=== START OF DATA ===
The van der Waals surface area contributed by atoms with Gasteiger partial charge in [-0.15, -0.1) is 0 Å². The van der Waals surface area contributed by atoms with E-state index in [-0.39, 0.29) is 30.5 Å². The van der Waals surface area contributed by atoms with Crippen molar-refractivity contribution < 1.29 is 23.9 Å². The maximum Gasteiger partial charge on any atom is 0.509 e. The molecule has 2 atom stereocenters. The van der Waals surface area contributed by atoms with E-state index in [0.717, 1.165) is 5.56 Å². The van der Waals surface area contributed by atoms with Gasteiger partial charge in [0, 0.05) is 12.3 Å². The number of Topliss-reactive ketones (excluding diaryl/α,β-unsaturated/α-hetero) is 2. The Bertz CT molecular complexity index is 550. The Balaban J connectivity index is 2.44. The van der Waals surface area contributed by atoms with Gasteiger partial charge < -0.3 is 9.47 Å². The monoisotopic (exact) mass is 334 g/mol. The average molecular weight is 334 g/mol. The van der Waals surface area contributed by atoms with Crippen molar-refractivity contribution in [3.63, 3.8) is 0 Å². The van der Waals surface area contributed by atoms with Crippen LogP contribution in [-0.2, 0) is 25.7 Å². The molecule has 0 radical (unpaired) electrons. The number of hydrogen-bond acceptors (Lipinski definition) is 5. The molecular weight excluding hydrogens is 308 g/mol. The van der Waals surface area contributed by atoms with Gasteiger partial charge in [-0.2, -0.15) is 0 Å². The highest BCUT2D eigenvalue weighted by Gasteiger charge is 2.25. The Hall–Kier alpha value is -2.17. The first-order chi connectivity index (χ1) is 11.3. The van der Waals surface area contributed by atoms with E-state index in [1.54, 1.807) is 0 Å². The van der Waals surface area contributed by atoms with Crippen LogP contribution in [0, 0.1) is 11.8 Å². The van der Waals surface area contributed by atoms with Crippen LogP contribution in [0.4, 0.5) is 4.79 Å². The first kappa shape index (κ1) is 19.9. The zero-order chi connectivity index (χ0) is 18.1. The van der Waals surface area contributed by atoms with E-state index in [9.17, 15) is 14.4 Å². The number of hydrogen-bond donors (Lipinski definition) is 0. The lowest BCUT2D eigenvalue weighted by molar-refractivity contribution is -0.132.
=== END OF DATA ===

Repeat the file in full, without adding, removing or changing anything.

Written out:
The van der Waals surface area contributed by atoms with Gasteiger partial charge in [-0.15, -0.1) is 0 Å². The van der Waals surface area contributed by atoms with E-state index in [-0.39, 0.29) is 30.5 Å². The van der Waals surface area contributed by atoms with Crippen molar-refractivity contribution < 1.29 is 23.9 Å². The maximum Gasteiger partial charge on any atom is 0.509 e. The molecule has 2 atom stereocenters. The van der Waals surface area contributed by atoms with E-state index in [0.717, 1.165) is 5.56 Å². The van der Waals surface area contributed by atoms with Gasteiger partial charge in [0, 0.05) is 12.3 Å². The number of Topliss-reactive ketones (excluding diaryl/α,β-unsaturated/α-hetero) is 2. The Bertz CT molecular complexity index is 550. The Balaban J connectivity index is 2.44. The van der Waals surface area contributed by atoms with Gasteiger partial charge < -0.3 is 9.47 Å². The monoisotopic (exact) mass is 334 g/mol. The average molecular weight is 334 g/mol. The van der Waals surface area contributed by atoms with Crippen molar-refractivity contribution in [3.63, 3.8) is 0 Å². The van der Waals surface area contributed by atoms with Crippen LogP contribution in [-0.2, 0) is 25.7 Å². The molecule has 0 radical (unpaired) electrons. The number of hydrogen-bond acceptors (Lipinski definition) is 5. The molecular weight excluding hydrogens is 308 g/mol. The van der Waals surface area contributed by atoms with Gasteiger partial charge in [-0.2, -0.15) is 0 Å². The highest BCUT2D eigenvalue weighted by Gasteiger charge is 2.25. The Hall–Kier alpha value is -2.17. The first-order chi connectivity index (χ1) is 11.3. The van der Waals surface area contributed by atoms with E-state index in [1.54, 1.807) is 0 Å². The van der Waals surface area contributed by atoms with Crippen LogP contribution in [0, 0.1) is 11.8 Å². The van der Waals surface area contributed by atoms with Crippen LogP contribution in [0.4, 0.5) is 4.79 Å². The first kappa shape index (κ1) is 19.9. The zero-order chi connectivity index (χ0) is 18.1. The van der Waals surface area contributed by atoms with E-state index in [9.17, 15) is 14.4 Å². The number of hydrogen-bond donors (Lipinski definition) is 0. The lowest BCUT2D eigenvalue weighted by molar-refractivity contribution is -0.132.